We’ve done quite a bit of grilling now in the States. There’s a gas grill on our rooftop, but because that was a bit hit and miss, we bought a little smoky joe charcoal grill, which we’ve used to grill mainly steak so far; we’ve tried out various marinades, chopped it up for sandwiches to feed a crowd on July 4th, and added it to salad. It’s been good.

Barbecue though, has been a revelation. For starters, there’s a different kind of barbecue in pretty much every state (and according to this Wikipedia article, even in different parts of Texas). So far we’ve both tried barbecue in Texas and South Carolina, and R has had barbecue in Oklahoma and Kansas too.

The main thing to remember is that Texas is a beef producing state, so Texas barbecue focuses largely on beef brisket. They dry rub the meat and cook it slowly in a smoker until it practically falls apart. Their sauces are rich, sweet and can be hot. Our most memorable experiences of this barbecue were in Austin last year. First we went to House Park Bar-B-Q in the West of Downtown Austin, near the graffiti wall at Castle Hills. This place was a real old barbecue shack, with a hunting and fishing theme to the interior decoration. We were a bit nervous as to how they would react to two Brits on vacation from DC, but we needn’t have worried. They were really friendly and happy to explain their menu, recommend a can of Big Red (incredibly sweet) to go with our brisket sandwiches, and even show us their 50-year-old barbecue oven. The next day we queued at la Barbecue (as I mentioned in a previous post) and ate brisket in the open air from a trestle table, dousing it liberally with bbq sauce.

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In North Carolina we stopped on the way back from our road trip at a proper barbecue place – Fullers Old Fashioned Barbecue. It was buffet style, and felt both authentic and wonderfully democratic. People from all walks of life were there having lunch. We queued for a short time, paid for two buffet meals with sweet tea, were seated, and then investigated the buffet. There was a salad bar, but like most people we skipped that and went straight for the hot food, where we found collared greens and fried okra, biscuits, and of course the meat. There were two kinds of chicken – crispy fried and smothered with barbecue sauce – but the main draw was the pork. South Carolina is pig country, and they do their barbecued pulled pork in a vinegar/mustard dressing, which was just delicious, especially with the biscuits.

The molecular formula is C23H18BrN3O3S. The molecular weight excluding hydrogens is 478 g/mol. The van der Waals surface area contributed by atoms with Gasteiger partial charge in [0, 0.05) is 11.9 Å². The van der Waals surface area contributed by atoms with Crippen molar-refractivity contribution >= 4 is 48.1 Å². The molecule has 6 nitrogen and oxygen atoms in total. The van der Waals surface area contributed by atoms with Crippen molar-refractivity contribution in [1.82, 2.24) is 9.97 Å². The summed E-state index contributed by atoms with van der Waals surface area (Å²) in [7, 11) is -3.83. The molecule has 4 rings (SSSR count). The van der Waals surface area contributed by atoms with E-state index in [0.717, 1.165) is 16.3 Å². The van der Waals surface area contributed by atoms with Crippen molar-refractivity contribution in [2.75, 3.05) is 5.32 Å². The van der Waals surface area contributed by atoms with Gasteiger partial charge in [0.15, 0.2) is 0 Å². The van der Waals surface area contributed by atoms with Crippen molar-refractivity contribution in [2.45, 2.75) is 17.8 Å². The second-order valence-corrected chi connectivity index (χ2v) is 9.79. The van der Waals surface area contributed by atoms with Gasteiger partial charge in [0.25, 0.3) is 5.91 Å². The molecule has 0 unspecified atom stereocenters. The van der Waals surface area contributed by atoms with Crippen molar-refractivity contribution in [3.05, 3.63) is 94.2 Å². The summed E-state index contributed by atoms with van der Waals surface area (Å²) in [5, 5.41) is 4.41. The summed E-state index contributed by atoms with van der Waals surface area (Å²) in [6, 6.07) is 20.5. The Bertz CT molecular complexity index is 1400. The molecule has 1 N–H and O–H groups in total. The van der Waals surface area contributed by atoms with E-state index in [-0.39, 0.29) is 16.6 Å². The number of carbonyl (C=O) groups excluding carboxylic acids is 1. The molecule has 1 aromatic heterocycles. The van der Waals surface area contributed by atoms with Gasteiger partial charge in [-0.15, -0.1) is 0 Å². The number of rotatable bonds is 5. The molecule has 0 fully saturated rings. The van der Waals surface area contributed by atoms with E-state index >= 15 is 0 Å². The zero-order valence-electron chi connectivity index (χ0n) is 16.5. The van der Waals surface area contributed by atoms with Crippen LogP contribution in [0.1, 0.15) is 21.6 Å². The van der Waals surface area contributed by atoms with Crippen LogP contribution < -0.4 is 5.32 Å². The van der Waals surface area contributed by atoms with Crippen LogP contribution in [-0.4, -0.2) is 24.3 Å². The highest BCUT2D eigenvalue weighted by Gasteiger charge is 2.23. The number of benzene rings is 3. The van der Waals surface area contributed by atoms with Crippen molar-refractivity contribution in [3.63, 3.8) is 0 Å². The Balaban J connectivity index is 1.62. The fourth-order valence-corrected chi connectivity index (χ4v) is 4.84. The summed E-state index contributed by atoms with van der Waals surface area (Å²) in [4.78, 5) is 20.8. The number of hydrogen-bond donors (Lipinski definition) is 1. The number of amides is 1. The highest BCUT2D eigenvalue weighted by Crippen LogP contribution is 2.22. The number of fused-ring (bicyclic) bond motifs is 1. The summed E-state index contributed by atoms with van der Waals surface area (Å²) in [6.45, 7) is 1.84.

In DC it’s often said you can’t get good barbecue. [People always ask me about Freddie’s place in House of Cards, but the truth is there’s very few places like that left in DC – they filmed those bits in Baltimore.] However, we’ve found two good places, and one comes with the seal of approval from Texans. Smoke and Barrel on 18th street is a great place to try barbecue for the first time, and has become our place to take visitors. You can get a sampler to share which includes chicken, sausage, pulled pork, brisket, ribs and sides. Sides include smoked asparagus, coleslaw, potato salad, sweet potato wedges, and grit cake. You can of course order extra of anything you particularly like. They ask you how you want the chicken barbecued – dry rubbed, wet with sauce or ‘muddy’ in a mixture of rub and sauce (I never understand why anyone would go for anything other than muddy) – and then there’s a range of barbecue sauces, including hot, sweet, and sweet and sour mixtures of maple syrup, honey, and chilies.

Fat Pete’s up in Cleveland Park turns out to be the choice of the few Texans we know. They have a similar range of barbecued meats to Smoke and Barrel, which you can get in a sandwich or as a platter with sides, and the traditional barbecue sauces. The only thing that raised eyebrows was the white barbecue sauce. I think it was made with horseradish, but our friends were highly suspicious of this innovation, so we avoided it. Still the beef brisket was pronounced pretty good – and from Texans that’s high praise.

Apparently you can now get authentic American barbecue in London. I’ll believe it when I taste it though, because at the moment the Camden Blues Kitchen’s ‘Texan pulled pork’ is ringing some alarm bells…